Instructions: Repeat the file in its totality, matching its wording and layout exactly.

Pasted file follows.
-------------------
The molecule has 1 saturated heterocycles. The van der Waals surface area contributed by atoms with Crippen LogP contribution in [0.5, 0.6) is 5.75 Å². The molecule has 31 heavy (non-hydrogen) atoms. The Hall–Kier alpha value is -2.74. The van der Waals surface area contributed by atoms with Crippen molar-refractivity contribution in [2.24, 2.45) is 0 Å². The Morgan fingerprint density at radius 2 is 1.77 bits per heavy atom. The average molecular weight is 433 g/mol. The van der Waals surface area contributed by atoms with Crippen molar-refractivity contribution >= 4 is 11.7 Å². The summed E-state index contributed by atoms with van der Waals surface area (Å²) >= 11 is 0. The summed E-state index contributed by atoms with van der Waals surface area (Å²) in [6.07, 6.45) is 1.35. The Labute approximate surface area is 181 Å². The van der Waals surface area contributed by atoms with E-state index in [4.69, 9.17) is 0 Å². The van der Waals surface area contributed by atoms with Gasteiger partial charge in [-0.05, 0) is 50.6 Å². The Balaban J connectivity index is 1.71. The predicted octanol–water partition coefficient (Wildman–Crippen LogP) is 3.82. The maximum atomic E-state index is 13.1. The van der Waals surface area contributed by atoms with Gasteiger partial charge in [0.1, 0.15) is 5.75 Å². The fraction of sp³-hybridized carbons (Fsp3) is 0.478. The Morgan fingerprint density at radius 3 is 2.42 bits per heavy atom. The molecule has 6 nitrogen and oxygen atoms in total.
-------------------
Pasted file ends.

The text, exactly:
The molecule has 1 saturated heterocycles. The van der Waals surface area contributed by atoms with Crippen LogP contribution in [0.5, 0.6) is 5.75 Å². The molecule has 31 heavy (non-hydrogen) atoms. The Hall–Kier alpha value is -2.74. The van der Waals surface area contributed by atoms with Crippen molar-refractivity contribution in [2.24, 2.45) is 0 Å². The Morgan fingerprint density at radius 2 is 1.77 bits per heavy atom. The average molecular weight is 433 g/mol. The van der Waals surface area contributed by atoms with Crippen molar-refractivity contribution >= 4 is 11.7 Å². The summed E-state index contributed by atoms with van der Waals surface area (Å²) >= 11 is 0. The summed E-state index contributed by atoms with van der Waals surface area (Å²) in [6.07, 6.45) is 1.35. The Labute approximate surface area is 181 Å². The van der Waals surface area contributed by atoms with E-state index in [4.69, 9.17) is 0 Å². The van der Waals surface area contributed by atoms with Gasteiger partial charge in [-0.05, 0) is 50.6 Å². The Balaban J connectivity index is 1.71. The predicted octanol–water partition coefficient (Wildman–Crippen LogP) is 3.82. The maximum atomic E-state index is 13.1. The van der Waals surface area contributed by atoms with Gasteiger partial charge in [0.1, 0.15) is 5.75 Å². The fraction of sp³-hybridized carbons (Fsp3) is 0.478. The Morgan fingerprint density at radius 3 is 2.42 bits per heavy atom. The molecule has 6 nitrogen and oxygen atoms in total.